“From Sensing to Sense-Making: The Next Frontier of Citizen Science”
Communities concerned about air quality have a growing variety of low-cost ways to find out what they’re breathing. Innovation in sensor technology, however, has outpaced our ability to make sense of the data new sensors produce. Gwen Ottinger’s current project takes up the problem of sense-making, collaborating with residents of communities adjacent to San Francisco Bay Area oil refineries to develop tools for accessing, annotating and visualizing data from real time ambient air toxics monitors. Combining political theory with practical insights from the development of AirWatchBayArea.org, Ottinger argues that scientists and engineers are needed not only to invent new sensors but also to invent, in collaboration with communities, new conceptual frameworks that give meaning to sensor data.
Ottinger became interested in science and technology studies (STS) as an undergraduate engineering student in Georgia. As a graduate student in an interdisciplinary environmental studies program, she pursued questions about the human, political and environmental dimensions of science and technology. That led Ottinger to research the intersection of STS and environmental justice studies, focusing on social inequality in the distribution of environmental hazards and decision-making power. At Drexel University, she teaches classes in science and technology policy, environmental politics and citizen science. Her research group, the Fair Tech Collective, welcomes students from all levels and backgrounds who are interested in mobilizing science and technology to empower environmental justice communities and uses an apprenticeship model: Students learn by doing alongside more experienced researchers. Ottinger’s book Refining Expertise: How Responsible Engineers Subvert Environmental Justice Challenges was awarded the 2015 Rachel Carson prize for being a work of social or political relevance by the Society for Social Studies of Science (4S). She has also received a CAREER Award from the National Science Foundation and currently serves as an elected member of the 4S Council and on editorial boards of Energy Research and Social Science and Citizen Science: Theory and Practice. Ottinger has been quoted in Grid Magazine, Public Source and by the National Public Radio affiliate WHYY, as well as other publications focusing on energy, design, science and the environment.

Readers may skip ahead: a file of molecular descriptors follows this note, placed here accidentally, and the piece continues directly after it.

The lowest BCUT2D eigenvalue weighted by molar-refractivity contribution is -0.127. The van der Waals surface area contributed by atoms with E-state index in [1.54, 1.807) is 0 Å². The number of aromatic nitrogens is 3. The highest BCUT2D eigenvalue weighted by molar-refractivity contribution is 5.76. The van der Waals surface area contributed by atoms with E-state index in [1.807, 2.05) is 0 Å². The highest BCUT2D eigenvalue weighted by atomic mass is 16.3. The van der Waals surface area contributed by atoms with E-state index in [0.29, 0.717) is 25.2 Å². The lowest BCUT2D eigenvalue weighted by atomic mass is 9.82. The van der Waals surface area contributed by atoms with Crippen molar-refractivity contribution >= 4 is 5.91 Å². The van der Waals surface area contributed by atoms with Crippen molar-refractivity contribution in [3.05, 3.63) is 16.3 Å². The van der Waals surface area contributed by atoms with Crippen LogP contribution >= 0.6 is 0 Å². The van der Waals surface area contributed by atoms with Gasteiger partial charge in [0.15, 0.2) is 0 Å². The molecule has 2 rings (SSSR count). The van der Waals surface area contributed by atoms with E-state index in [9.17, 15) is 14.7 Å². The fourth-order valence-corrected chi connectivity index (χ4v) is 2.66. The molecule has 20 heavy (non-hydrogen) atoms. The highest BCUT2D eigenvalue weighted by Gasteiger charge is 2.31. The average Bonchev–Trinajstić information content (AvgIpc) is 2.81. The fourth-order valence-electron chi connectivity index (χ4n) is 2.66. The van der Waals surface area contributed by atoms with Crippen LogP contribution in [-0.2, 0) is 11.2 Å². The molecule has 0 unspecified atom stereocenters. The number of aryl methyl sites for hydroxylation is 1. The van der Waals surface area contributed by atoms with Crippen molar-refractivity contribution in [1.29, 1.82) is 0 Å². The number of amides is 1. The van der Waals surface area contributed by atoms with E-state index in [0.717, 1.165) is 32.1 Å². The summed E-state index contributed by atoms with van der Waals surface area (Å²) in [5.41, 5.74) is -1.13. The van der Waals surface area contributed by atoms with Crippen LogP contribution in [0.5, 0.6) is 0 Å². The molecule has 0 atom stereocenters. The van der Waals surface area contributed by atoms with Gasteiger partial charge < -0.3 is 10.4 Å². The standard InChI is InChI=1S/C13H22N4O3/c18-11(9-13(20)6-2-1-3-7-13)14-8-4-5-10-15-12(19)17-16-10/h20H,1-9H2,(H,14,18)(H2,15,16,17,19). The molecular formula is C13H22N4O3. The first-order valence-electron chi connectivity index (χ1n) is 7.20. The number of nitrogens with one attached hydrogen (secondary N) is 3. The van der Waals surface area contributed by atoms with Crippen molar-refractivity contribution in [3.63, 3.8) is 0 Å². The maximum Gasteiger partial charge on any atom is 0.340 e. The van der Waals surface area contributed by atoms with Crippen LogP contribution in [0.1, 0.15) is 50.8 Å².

Kevin Esvelt ’04 – Tuesday, Nov. 7, 7 p.m.
Assistant Professor of Media Arts and Sciences, MIT Media Lab, Massachusetts Institute of Technology
“Ecological Engineering and Responsive Science”
Technological advances challenge traditional views of science as an enterprise best conducted by professionals working behind closed doors. The advent of CRISPR-based gene drive systems could enable researchers to unilaterally alter the traits of wild populations, but is it acceptable to develop technologies for engineering the shared environment in secret? What of the inherent conflict between a Rousseau-inspired view of the natural as an intrinsic moral good and modern notions of human and animal welfare? Perhaps most importantly, we now live in a world featuring technologies never anticipated in science fiction that allow individuals to unilaterally impact millions of others. Might ecological engineering be a catalyst for reforming scientific incentives to favor wiser collective decision-making in order to accelerate advances and avoid global catastrophic risks?
A 2004 graduate of Harvey Mudd College (chemistry and biology), Kevin Esvelt received his PhD in biochemistry from Harvard University in 2010. Esvelt is director of the Sculpting Evolution group at the MIT Media Lab, which invents new ways to study and influence the evolution of ecosystems. By carefully developing and testing these methods with openness and humility, the group seeks to address difficult ecological problems for the benefit of humanity and the natural world. Prior to joining the MIT Media Lab, Esvelt wove many different areas of science into novel approaches to ecological engineering. He invented phage-assisted continuous evolution (PACE), a synthetic microbial ecosystem for rapidly evolving biomolecules, in the laboratory of David R. Liu at Harvard University. At the Wyss Institute, he worked with George Church to develop the CRISPR system for genome engineering and regulation, and he began exploring the use of bacteriophages and conjugation to engineer microbial ecosystems. Esvelt is credited as the first to describe how CRISPR gene drives could be used to alter the traits of wild populations in an evolutionarily stable manner (read more in the spring 2016 Harvey Mudd College Magazine). By emphasizing universal safeguards and early transparency, he has worked to ensure that community discussions always precede and guide the development of technologies that will impact the shared environment.